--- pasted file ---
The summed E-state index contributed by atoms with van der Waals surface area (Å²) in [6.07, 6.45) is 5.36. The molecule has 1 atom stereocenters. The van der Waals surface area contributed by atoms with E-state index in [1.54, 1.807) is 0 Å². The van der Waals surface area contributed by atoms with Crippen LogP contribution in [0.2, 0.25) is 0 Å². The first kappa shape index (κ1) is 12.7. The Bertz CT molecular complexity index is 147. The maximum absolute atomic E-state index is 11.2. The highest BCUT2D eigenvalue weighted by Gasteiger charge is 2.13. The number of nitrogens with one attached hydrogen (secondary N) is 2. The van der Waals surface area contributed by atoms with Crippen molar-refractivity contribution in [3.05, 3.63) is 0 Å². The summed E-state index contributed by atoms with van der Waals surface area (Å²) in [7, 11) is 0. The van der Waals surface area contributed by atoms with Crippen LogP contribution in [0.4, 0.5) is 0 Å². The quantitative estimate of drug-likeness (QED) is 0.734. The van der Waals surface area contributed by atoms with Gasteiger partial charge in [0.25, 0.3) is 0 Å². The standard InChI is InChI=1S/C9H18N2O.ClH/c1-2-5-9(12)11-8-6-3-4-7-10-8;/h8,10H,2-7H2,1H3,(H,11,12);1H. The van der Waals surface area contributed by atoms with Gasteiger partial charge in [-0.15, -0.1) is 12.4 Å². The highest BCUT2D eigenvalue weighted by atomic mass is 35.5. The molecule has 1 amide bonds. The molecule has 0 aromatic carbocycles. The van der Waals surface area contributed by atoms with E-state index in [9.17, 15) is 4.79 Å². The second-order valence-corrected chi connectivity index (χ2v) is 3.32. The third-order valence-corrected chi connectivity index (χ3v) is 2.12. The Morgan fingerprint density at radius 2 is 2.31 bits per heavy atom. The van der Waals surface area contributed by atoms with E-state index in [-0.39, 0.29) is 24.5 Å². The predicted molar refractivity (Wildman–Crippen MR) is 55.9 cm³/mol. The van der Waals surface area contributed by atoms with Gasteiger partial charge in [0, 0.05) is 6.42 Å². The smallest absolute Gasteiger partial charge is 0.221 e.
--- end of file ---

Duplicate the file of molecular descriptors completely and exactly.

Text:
The summed E-state index contributed by atoms with van der Waals surface area (Å²) in [6.07, 6.45) is 5.36. The molecule has 1 atom stereocenters. The van der Waals surface area contributed by atoms with E-state index in [1.54, 1.807) is 0 Å². The van der Waals surface area contributed by atoms with Crippen LogP contribution in [0.2, 0.25) is 0 Å². The first kappa shape index (κ1) is 12.7. The Bertz CT molecular complexity index is 147. The maximum absolute atomic E-state index is 11.2. The highest BCUT2D eigenvalue weighted by Gasteiger charge is 2.13. The number of nitrogens with one attached hydrogen (secondary N) is 2. The van der Waals surface area contributed by atoms with Crippen molar-refractivity contribution in [3.05, 3.63) is 0 Å². The summed E-state index contributed by atoms with van der Waals surface area (Å²) in [7, 11) is 0. The van der Waals surface area contributed by atoms with Crippen LogP contribution in [0.4, 0.5) is 0 Å². The quantitative estimate of drug-likeness (QED) is 0.734. The van der Waals surface area contributed by atoms with Gasteiger partial charge in [0.25, 0.3) is 0 Å². The standard InChI is InChI=1S/C9H18N2O.ClH/c1-2-5-9(12)11-8-6-3-4-7-10-8;/h8,10H,2-7H2,1H3,(H,11,12);1H. The van der Waals surface area contributed by atoms with Gasteiger partial charge in [-0.15, -0.1) is 12.4 Å². The highest BCUT2D eigenvalue weighted by atomic mass is 35.5. The molecule has 1 amide bonds. The molecule has 0 aromatic carbocycles. The van der Waals surface area contributed by atoms with E-state index in [9.17, 15) is 4.79 Å². The second-order valence-corrected chi connectivity index (χ2v) is 3.32. The third-order valence-corrected chi connectivity index (χ3v) is 2.12. The Morgan fingerprint density at radius 2 is 2.31 bits per heavy atom. The van der Waals surface area contributed by atoms with E-state index in [-0.39, 0.29) is 24.5 Å². The predicted molar refractivity (Wildman–Crippen MR) is 55.9 cm³/mol. The van der Waals surface area contributed by atoms with Gasteiger partial charge in [0, 0.05) is 6.42 Å². The smallest absolute Gasteiger partial charge is 0.221 e.